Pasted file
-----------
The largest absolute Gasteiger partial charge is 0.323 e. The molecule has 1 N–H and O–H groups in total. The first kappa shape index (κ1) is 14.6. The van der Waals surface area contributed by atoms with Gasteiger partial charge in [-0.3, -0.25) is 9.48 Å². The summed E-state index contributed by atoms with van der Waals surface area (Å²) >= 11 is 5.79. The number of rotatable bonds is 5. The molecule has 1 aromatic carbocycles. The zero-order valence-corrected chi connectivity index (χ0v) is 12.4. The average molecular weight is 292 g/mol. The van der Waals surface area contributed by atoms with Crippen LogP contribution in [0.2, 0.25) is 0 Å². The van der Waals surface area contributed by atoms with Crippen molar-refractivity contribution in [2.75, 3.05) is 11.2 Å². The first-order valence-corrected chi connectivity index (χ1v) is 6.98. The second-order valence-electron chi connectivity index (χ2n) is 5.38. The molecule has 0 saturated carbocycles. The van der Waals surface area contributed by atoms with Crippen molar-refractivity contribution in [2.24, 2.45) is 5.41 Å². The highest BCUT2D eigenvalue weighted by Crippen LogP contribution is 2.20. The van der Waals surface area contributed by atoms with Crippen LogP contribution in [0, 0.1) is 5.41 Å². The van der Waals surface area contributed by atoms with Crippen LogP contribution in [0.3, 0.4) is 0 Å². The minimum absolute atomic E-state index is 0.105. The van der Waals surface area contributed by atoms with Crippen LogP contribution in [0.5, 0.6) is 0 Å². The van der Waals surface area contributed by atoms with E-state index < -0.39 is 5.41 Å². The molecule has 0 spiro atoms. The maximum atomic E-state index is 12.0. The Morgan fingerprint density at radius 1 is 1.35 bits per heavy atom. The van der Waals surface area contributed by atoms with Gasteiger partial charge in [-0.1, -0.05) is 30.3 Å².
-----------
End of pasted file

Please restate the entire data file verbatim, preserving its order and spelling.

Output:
The largest absolute Gasteiger partial charge is 0.323 e. The molecule has 1 N–H and O–H groups in total. The first kappa shape index (κ1) is 14.6. The van der Waals surface area contributed by atoms with Gasteiger partial charge in [-0.3, -0.25) is 9.48 Å². The summed E-state index contributed by atoms with van der Waals surface area (Å²) >= 11 is 5.79. The number of rotatable bonds is 5. The molecule has 1 aromatic carbocycles. The zero-order valence-corrected chi connectivity index (χ0v) is 12.4. The average molecular weight is 292 g/mol. The van der Waals surface area contributed by atoms with Crippen LogP contribution in [0.2, 0.25) is 0 Å². The van der Waals surface area contributed by atoms with Crippen molar-refractivity contribution in [2.75, 3.05) is 11.2 Å². The first-order valence-corrected chi connectivity index (χ1v) is 6.98. The second-order valence-electron chi connectivity index (χ2n) is 5.38. The molecule has 0 saturated carbocycles. The van der Waals surface area contributed by atoms with Crippen molar-refractivity contribution in [2.24, 2.45) is 5.41 Å². The highest BCUT2D eigenvalue weighted by Crippen LogP contribution is 2.20. The van der Waals surface area contributed by atoms with Crippen LogP contribution in [0, 0.1) is 5.41 Å². The van der Waals surface area contributed by atoms with Crippen LogP contribution in [0.3, 0.4) is 0 Å². The minimum absolute atomic E-state index is 0.105. The van der Waals surface area contributed by atoms with Crippen LogP contribution in [0.5, 0.6) is 0 Å². The van der Waals surface area contributed by atoms with E-state index < -0.39 is 5.41 Å². The molecule has 0 spiro atoms. The maximum atomic E-state index is 12.0. The Morgan fingerprint density at radius 1 is 1.35 bits per heavy atom. The van der Waals surface area contributed by atoms with Gasteiger partial charge in [-0.1, -0.05) is 30.3 Å².